Skinamarink a Genuine Nightmare Experience Gone Viral

Just one month into 2023 and horror’s success at the post-pandemic box office continues. Though it’s not a box office hit along the lines of M3gan, Canadian DIY horror Skinamarink has generated the kind of buzz most movies will never enjoy. It’s about as barebones as it gets. First, writer and director Kyle Edward Ball pilot tested his concept on YouTube, filming bits based on user comments about personal nightmares. Subsequently he gave the concept a more full treatment in his short movie, Heck. Before Shudder exclusively platformed the experimental horror movie for streaming, Skinamarink generated just north of $1.5 million on a $15, 000 budget.


It’s the middle of the night and two young children – Kaylee and Kevin – wake up to find their father missing. All the doors and windows to the outside are gone, too. Soon a strange, disembodied voice begins making frightening demands of the children.

Skinamarink Experiments With Surrealist Imagery

Don’t go into Skinamarink expecting anything remotely resembling a traditional narrative. Or any narrative for that matter. This experimental DIY Canada horror is about as surrealist as it gets. What writer and director Kyle Edward all has created looks and operates more like a nightmare. There’s a loose premise that holds together each scene. But Ball mostly focuses on atmosphere and haunting images. Most viewers who don’t read the synopsis may struggle to understand ‘what’ and ‘why’ things are happening. Yet that’s not the point of Skinamarink. Like a genuine nightmare, Ball doesn’t want you to understand what’s going on – he wants you to feel something.

What writer and director Kyle Edward all has created looks and operates more like a nightmare.

And Skinamarink absolutely feels like a nightmare regardless of its shoestring budget. In fact, the micro-budget only helps make this Canuck thriller more immersive. In addition to its grainy picture, Ball shoots everything at strange angles or extreme close-ups that cut off most of the scene. It’s classic expressionist film-making that adds a feeling of claustrophobia to the mix. There’s a handful of jump scares, but most of Skinamarink focuses on atmosphere, aesthetics, and suggestion. When Ball wants to make your skin crawl, he’s extremely effective at it. Benign children’s toys become menacing and a voice with no body is about as scary as any onscreen horror villain. Oftentimes Skinamarink is an unnerving horror movie that keeps you sitting at the edge of your seat.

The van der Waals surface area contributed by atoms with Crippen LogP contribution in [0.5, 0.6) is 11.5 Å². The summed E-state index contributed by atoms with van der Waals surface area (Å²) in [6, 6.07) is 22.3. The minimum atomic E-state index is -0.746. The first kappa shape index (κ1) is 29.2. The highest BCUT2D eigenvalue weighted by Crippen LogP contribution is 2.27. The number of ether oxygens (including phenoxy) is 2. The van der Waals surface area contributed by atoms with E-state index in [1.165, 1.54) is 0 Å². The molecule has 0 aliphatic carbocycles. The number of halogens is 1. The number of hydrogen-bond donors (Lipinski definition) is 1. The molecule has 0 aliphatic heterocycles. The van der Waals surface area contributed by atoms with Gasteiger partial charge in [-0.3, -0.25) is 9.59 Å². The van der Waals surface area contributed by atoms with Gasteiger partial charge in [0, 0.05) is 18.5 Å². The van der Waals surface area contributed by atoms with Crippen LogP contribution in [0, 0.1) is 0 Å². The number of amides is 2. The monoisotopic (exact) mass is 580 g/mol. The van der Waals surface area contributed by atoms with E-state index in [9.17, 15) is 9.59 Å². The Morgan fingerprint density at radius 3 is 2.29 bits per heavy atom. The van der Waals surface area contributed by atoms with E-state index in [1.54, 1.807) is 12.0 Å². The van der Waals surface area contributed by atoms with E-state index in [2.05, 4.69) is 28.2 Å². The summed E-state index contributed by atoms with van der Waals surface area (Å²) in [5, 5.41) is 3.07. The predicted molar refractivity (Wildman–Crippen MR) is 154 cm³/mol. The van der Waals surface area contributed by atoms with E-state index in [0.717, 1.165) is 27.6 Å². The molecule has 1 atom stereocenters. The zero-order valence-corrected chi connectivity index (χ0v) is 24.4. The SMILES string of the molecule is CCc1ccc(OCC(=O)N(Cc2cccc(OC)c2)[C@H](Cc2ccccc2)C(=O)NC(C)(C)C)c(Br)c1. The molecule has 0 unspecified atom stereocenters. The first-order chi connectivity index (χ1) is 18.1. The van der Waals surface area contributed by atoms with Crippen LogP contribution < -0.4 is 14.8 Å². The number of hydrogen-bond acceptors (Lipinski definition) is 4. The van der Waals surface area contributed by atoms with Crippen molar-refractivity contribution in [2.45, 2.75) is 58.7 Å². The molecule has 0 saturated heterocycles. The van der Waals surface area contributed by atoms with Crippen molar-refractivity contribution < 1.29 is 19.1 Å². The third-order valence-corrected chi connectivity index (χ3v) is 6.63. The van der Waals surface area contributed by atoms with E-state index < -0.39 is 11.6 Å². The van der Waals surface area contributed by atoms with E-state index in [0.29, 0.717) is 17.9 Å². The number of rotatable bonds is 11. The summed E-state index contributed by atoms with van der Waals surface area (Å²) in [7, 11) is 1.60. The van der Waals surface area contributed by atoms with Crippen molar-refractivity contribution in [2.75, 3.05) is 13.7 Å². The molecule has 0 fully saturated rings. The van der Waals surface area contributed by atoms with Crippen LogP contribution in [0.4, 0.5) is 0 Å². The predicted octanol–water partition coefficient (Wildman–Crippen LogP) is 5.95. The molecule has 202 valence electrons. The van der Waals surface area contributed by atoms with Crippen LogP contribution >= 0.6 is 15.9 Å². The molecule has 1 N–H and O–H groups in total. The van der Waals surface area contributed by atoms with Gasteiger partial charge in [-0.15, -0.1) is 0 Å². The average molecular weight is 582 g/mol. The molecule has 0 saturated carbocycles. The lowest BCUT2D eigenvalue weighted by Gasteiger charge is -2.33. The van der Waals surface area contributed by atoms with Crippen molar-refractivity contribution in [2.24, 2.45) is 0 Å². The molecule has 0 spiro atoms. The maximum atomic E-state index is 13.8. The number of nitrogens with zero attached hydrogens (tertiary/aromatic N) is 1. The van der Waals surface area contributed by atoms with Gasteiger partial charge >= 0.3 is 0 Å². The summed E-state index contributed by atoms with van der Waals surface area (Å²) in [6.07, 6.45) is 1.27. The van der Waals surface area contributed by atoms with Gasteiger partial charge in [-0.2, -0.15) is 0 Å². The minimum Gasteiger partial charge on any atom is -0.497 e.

Skinamarink Stretches Its Concept Thin With Overlength

Though it’s often unnerving, Skinamarink tests the limits of audience patience. That is, Ball’s approach to the material isn’t so much a slow burn as it is ‘stop and go’. With no real story containing its images, there’s no actual build-up to anything. Things just sort of end on what’s an admittedly disturbing note. However, Skinamarink clocks in at a weighty 100 minutes, which is pretty long for a movie with no real story. Very little happens for at least the first 20 minutes. And long gaps between ‘stuff happening’ often de-escalates the tension rather than slowly ramping it up. To his credit, Ball maintains a firm grasp on the unsettling vibe that characterizes his indie effort. Yet it’s hard to deny that the movie would benefit from trimming a good 20 minutes from its runtime.

…Ball’s approach to the material isn’t so much a slow burn as it is ‘stop and go’. With no real story containing its images, there’s no actual build-up to anything.

Moreover, Ball’s commitment to the look and feel of a nightmare means we’re never properly introduced to any characters. No one character in Skinamarink ever fully appears on screen. We know the children are named Kaylee and Kevin but Ball never lets us know anything about these characters, which is likely by design. Still its effect is that there are no real stakes in the thriller. As a result, performances here are irrelevant. We’re unnerved by what’s happening on the screen because of the mood Ball establishes, not due to the story or investment in the characters. Whether Skinamarink sustains multiple viewings with this approach remains to be seen.

Skinamarink a Landmark Entry Into the Horror Genre

Regardless of whether you liked Skinamarink, horror fans should be celebrating its success. With its barebones production values and viral success, this is another Blair Witch Project that epitomizes the DIY spirit of indie horror. And there’s no denying that there are inspired moments of dread and disturbing moments. Ball has almost perfectly re-created the look and feel of a nightmare. But Skinamarink clocks in at 100 minutes, which is a lot of time to fill for a minimalist, art-house horror movie. While there’s lots of inventive bit worthy of praise, there’s also lots of empty gaps that cut into the movie’s suspense. As a result, Skinamarink may alienate some viewers. Nevertheless, this is a landmark genre achievement that horror fans should check out and support.


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I am a Criminology professor in Canada but I've always had a passion for horror films. Over the years I've slowly begun incorporating my interest in the horror genre into my research. After years of saying I wanted to write more about horror I have finally decided to create my own blog where I can share some of my passion and insights into the films I love.

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